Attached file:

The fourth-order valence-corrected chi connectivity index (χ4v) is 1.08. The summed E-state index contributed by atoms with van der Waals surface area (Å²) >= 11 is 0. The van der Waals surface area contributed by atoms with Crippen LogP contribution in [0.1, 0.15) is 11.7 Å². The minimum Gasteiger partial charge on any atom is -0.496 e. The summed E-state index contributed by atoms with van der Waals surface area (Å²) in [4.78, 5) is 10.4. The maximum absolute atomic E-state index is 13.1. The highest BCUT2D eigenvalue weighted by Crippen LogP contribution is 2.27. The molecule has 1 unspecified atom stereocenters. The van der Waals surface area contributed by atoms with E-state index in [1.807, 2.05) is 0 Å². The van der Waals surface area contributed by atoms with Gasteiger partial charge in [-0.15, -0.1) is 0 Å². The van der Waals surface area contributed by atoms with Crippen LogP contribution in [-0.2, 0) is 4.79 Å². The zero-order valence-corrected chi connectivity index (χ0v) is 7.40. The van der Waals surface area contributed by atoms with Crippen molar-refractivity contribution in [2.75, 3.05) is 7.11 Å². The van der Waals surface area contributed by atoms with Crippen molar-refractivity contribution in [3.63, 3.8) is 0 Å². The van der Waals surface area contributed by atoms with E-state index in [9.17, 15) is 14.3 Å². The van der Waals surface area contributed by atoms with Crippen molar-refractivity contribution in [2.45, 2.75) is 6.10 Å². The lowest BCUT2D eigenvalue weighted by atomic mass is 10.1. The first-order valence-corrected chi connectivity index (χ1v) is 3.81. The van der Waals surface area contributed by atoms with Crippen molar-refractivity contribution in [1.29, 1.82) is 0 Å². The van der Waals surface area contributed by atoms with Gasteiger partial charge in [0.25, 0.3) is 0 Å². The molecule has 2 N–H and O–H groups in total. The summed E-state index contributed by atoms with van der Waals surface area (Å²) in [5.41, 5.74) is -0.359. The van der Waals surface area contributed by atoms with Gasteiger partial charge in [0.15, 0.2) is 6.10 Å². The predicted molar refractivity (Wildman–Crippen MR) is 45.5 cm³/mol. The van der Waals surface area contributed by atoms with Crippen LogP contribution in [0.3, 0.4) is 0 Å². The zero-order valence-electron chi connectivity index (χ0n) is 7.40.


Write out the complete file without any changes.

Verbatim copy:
The fourth-order valence-corrected chi connectivity index (χ4v) is 1.08. The summed E-state index contributed by atoms with van der Waals surface area (Å²) >= 11 is 0. The van der Waals surface area contributed by atoms with Crippen LogP contribution in [0.1, 0.15) is 11.7 Å². The minimum Gasteiger partial charge on any atom is -0.496 e. The summed E-state index contributed by atoms with van der Waals surface area (Å²) in [4.78, 5) is 10.4. The maximum absolute atomic E-state index is 13.1. The highest BCUT2D eigenvalue weighted by Crippen LogP contribution is 2.27. The molecule has 1 unspecified atom stereocenters. The van der Waals surface area contributed by atoms with E-state index in [1.807, 2.05) is 0 Å². The van der Waals surface area contributed by atoms with Gasteiger partial charge in [-0.15, -0.1) is 0 Å². The van der Waals surface area contributed by atoms with Crippen LogP contribution in [-0.2, 0) is 4.79 Å². The zero-order valence-corrected chi connectivity index (χ0v) is 7.40. The van der Waals surface area contributed by atoms with Crippen molar-refractivity contribution in [2.75, 3.05) is 7.11 Å². The van der Waals surface area contributed by atoms with Crippen molar-refractivity contribution in [3.63, 3.8) is 0 Å². The van der Waals surface area contributed by atoms with E-state index in [9.17, 15) is 14.3 Å². The van der Waals surface area contributed by atoms with Crippen molar-refractivity contribution in [2.45, 2.75) is 6.10 Å². The lowest BCUT2D eigenvalue weighted by atomic mass is 10.1. The first-order valence-corrected chi connectivity index (χ1v) is 3.81. The van der Waals surface area contributed by atoms with Crippen molar-refractivity contribution in [1.29, 1.82) is 0 Å². The van der Waals surface area contributed by atoms with Gasteiger partial charge in [0.25, 0.3) is 0 Å². The molecule has 2 N–H and O–H groups in total. The summed E-state index contributed by atoms with van der Waals surface area (Å²) in [5.41, 5.74) is -0.359. The van der Waals surface area contributed by atoms with Gasteiger partial charge in [0.15, 0.2) is 6.10 Å². The predicted molar refractivity (Wildman–Crippen MR) is 45.5 cm³/mol. The van der Waals surface area contributed by atoms with Crippen LogP contribution in [0.3, 0.4) is 0 Å². The zero-order valence-electron chi connectivity index (χ0n) is 7.40.